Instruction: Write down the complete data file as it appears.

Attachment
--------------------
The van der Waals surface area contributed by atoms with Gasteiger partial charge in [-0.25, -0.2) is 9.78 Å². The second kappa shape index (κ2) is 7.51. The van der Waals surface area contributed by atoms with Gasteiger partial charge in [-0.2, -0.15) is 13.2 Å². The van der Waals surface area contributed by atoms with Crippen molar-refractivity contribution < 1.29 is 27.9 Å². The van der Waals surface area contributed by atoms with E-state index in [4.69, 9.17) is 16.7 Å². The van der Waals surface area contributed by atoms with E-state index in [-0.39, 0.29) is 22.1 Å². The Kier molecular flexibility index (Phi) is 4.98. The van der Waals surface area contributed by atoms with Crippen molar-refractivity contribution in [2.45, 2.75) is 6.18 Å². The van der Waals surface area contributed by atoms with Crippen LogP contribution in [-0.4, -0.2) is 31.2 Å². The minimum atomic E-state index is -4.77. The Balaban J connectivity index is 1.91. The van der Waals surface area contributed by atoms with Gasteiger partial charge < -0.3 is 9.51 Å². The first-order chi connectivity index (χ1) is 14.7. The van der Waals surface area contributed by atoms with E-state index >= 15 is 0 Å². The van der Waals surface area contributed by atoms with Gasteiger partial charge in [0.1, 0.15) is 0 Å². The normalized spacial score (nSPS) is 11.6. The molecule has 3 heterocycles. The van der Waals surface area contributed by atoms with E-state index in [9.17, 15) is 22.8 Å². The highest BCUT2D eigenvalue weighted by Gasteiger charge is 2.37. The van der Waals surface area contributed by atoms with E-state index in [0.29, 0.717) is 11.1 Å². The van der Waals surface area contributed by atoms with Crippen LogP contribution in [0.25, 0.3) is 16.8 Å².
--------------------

The van der Waals surface area contributed by atoms with Gasteiger partial charge in [-0.25, -0.2) is 9.78 Å². The second kappa shape index (κ2) is 7.51. The van der Waals surface area contributed by atoms with Gasteiger partial charge in [-0.2, -0.15) is 13.2 Å². The van der Waals surface area contributed by atoms with Crippen molar-refractivity contribution < 1.29 is 27.9 Å². The van der Waals surface area contributed by atoms with E-state index in [4.69, 9.17) is 16.7 Å². The van der Waals surface area contributed by atoms with E-state index in [-0.39, 0.29) is 22.1 Å². The Kier molecular flexibility index (Phi) is 4.98. The van der Waals surface area contributed by atoms with Crippen molar-refractivity contribution in [2.45, 2.75) is 6.18 Å². The van der Waals surface area contributed by atoms with Crippen LogP contribution in [-0.4, -0.2) is 31.2 Å². The minimum atomic E-state index is -4.77. The Balaban J connectivity index is 1.91. The van der Waals surface area contributed by atoms with Gasteiger partial charge < -0.3 is 9.51 Å². The first-order chi connectivity index (χ1) is 14.7. The van der Waals surface area contributed by atoms with E-state index >= 15 is 0 Å². The van der Waals surface area contributed by atoms with Gasteiger partial charge in [0.1, 0.15) is 0 Å². The normalized spacial score (nSPS) is 11.6. The molecule has 3 heterocycles. The van der Waals surface area contributed by atoms with E-state index in [9.17, 15) is 22.8 Å². The highest BCUT2D eigenvalue weighted by Gasteiger charge is 2.37. The van der Waals surface area contributed by atoms with E-state index in [0.29, 0.717) is 11.1 Å². The van der Waals surface area contributed by atoms with Crippen LogP contribution in [0.25, 0.3) is 16.8 Å².